I’ll fully admit that this wasn’t a topic I thought I’d be exploring this season.
A dreadful 7-15 start has sunk the Angels playoff odds down to 20.5 percent, leading to a search for something optimistic about the season. Enter Max Stassi. The 29-year-old Stassi has been one of the biggest surprises of this young season, especially when you consider his 2019 performance with the Angels. Entering his third year in a legitimate MLB role, it didn’t appear that there was a ton of offensive upside, especially given his production from last season.
Stassi was legitimately one of the worst hitters in baseball last year in his stints with the Astros and Angels. Among hitters to receive at least 140 plate appearances, Stassi had the second-worst wRC+ (5), beating out former Angel Jeff Mathis (2). His time with the Angels was even worse; he hit .071/.163/.071 in 49 plate appearances in Anaheim. Stassi would remain with the Angels, however, because of his defensive prowess and his recent productive year with the Astros (2.7 WAR and 100 wRC+ in 2018).
Coming into 2020, the general hope was that Stassi would provide his usually excellent pitch framing and not be a complete black hole offensively. The usual pitch-framing skills are there but Stassi has transformed himself into a completely different hitter. The sample size is still small (49 plate appearances) but the changes are big enough to explore how Stassi is hitting .250/.326/.550 with a 134 wRC+. Let’s break down what has led to this outburst from Stassi.
We’re only concerned with the 2018-onward since he only received cups of coffee in the previous seasons. Stassi struck out 33.3 percent of the time in 2019 and has struck out 28.4 percent of the time in his career. This year, that number has dropped to 13 percent. It’s a staggering drop to a level that Stassi has shown neither in the majors nor the minors (24.7 percent). There are plenty of reasons for this massive improvement.
Stassi’s overall swing rate hasn’t changed much but he’s swinging at way more pitches in the zone (up 10.1 percent) and less out of the zone (down 4 percent). As a result, Stassi is making contact 73.3 percent of the time, which is well above his career 69.2 percent contact rate. This newfound approach has more than doubled his walk-to-strikeout rate up to 0.67 BB/K (career 0.30 BB/K). Cutting your strikeout in half is a big enough change in itself but Stassi is doing other things that are encouraging.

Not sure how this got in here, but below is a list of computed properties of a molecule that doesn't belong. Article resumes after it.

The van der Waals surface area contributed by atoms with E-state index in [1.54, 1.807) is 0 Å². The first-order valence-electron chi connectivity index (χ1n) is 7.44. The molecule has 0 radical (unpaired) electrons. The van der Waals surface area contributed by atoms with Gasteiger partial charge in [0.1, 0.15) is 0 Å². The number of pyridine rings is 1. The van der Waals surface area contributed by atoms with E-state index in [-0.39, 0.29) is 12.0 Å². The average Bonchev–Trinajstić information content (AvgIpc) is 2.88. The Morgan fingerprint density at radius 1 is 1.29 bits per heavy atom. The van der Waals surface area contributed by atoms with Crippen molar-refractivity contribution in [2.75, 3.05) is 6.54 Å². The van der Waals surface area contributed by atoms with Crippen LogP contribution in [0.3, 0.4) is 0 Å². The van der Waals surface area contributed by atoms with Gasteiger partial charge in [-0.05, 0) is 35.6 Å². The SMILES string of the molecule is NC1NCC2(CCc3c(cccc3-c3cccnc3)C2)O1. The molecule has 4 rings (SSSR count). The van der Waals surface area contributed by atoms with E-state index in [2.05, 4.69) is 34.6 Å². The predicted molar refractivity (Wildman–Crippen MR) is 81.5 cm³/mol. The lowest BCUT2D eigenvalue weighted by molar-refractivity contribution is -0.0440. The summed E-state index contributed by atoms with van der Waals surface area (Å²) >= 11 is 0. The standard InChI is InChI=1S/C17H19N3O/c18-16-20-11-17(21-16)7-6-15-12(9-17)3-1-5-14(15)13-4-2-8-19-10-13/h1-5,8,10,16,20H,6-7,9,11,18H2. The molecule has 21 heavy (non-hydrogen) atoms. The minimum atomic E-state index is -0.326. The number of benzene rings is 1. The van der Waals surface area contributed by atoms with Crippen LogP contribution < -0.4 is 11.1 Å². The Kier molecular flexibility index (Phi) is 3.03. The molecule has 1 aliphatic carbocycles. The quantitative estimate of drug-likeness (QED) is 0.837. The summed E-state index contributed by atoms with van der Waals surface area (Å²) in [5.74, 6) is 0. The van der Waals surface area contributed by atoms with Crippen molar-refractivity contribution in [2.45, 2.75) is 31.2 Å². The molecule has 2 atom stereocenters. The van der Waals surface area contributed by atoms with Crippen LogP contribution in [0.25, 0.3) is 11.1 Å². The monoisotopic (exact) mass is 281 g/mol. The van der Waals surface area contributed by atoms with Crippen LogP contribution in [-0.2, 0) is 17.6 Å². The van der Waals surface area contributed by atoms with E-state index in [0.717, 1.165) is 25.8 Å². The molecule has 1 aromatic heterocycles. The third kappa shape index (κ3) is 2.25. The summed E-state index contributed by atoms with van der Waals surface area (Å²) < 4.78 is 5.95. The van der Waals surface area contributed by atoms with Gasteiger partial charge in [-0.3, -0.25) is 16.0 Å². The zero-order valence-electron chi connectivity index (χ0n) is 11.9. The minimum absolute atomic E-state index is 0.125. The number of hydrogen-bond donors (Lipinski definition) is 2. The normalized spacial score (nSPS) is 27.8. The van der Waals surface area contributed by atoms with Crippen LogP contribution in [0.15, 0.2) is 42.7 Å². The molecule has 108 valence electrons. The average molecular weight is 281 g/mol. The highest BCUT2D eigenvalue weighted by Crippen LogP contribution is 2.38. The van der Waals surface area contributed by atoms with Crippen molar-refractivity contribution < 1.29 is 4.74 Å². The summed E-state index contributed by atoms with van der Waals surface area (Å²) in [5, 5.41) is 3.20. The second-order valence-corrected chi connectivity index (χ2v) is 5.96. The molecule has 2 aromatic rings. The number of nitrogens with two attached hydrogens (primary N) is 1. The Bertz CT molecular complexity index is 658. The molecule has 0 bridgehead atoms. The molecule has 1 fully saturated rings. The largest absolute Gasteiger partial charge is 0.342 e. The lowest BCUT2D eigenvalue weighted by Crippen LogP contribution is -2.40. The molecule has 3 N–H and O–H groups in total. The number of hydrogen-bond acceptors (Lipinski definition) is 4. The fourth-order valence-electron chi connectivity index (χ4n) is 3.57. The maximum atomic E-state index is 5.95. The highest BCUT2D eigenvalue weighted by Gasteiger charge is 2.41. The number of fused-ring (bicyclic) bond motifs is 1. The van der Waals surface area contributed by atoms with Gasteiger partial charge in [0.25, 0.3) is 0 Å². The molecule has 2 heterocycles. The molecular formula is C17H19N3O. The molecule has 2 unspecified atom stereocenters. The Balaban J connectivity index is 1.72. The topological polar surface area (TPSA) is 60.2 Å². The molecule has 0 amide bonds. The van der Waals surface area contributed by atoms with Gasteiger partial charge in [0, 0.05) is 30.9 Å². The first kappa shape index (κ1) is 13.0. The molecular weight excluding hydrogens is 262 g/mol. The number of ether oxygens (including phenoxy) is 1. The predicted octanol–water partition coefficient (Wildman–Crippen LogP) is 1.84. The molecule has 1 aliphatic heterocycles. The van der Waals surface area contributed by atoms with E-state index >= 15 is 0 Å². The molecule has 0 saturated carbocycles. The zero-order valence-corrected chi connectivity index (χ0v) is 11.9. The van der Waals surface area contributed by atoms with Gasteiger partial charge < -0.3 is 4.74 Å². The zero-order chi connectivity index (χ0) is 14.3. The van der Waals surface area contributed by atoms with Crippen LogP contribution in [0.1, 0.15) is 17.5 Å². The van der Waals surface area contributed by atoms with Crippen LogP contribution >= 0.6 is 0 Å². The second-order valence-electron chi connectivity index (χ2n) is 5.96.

Louder contact, more air time
Stassi isn’t just simply putting more baseballs in play; he’s making harder contact and lifting more baseballs. Where have I seen this story before? Like many other major leaguers, Stassi is reaping the benefits of hitting harder baseballs in the air. His average exit velocity is up to 90.9 mph, up from his career 89.9 mph average. His launch angle has nearly doubled from 9.9 degrees to 18.8 degrees. After barreling just four baseballs in all of 2019 (balls hit 95+ mph with a launch angle between 26-30 degrees), Stassi has barreled three baseballs this season.
More contact, harder contact, and more baseballs in the air is a recipe for success in today’s environment. These are all encouraging signs for Stassi.
Is this real?
Like I mentioned earlier and in my piece on Anthony Rendon’s new approach, we’re still dealing with a small sample. Things could change rather quickly. But as I mentioned in the Rendon piece, strikeout rates tend to stabilize fairly quickly so this is a good sign for Stassi. It may take more time to gauge how real the quality of contact is. Since Stassi has already homered more times and posted a higher maximum exit velocity (108 mph) this year, we can at least buy that there is something to monitor here.
Thanks to Stassi and counterpart Jason Castro (who is currently injured), the Angels have a top-5 unit by WAR (0.6) and wRC+ (133). Even if the Angels can’t turn things around this year, Stassi’s development is significant for the Angels. With two years of club control left after 2020, Stassi could be a legitimate option at what has been a position of need for the Angels.
On the tangential issue of whether it is okay to root for Max Stassi, I just discovered Max Stassi admitted he knew about the cheating scandal and gave a real apology acknowledging it was wrong: https://www.spokesman.com/stories/2020/feb/12/angels-max-stassi-apologizes-for-astros-sign-steal/
Now that I’ve seen that, I’m inclined to forgive him. There is no doubt he cheated. He had plate appearances in exactly 4 Thrashtros home games and received trash can bangs in all 4 of those games (13 out of 52 pitches). Incidentally, he was 1-for-11 with 1 BB in those games. However, he was a rookie with no power to change what was happening. I can understand why he would be too afraid of jeopardizing his chance at sticking in the MLB to go public and was powerless to stop it from the inside.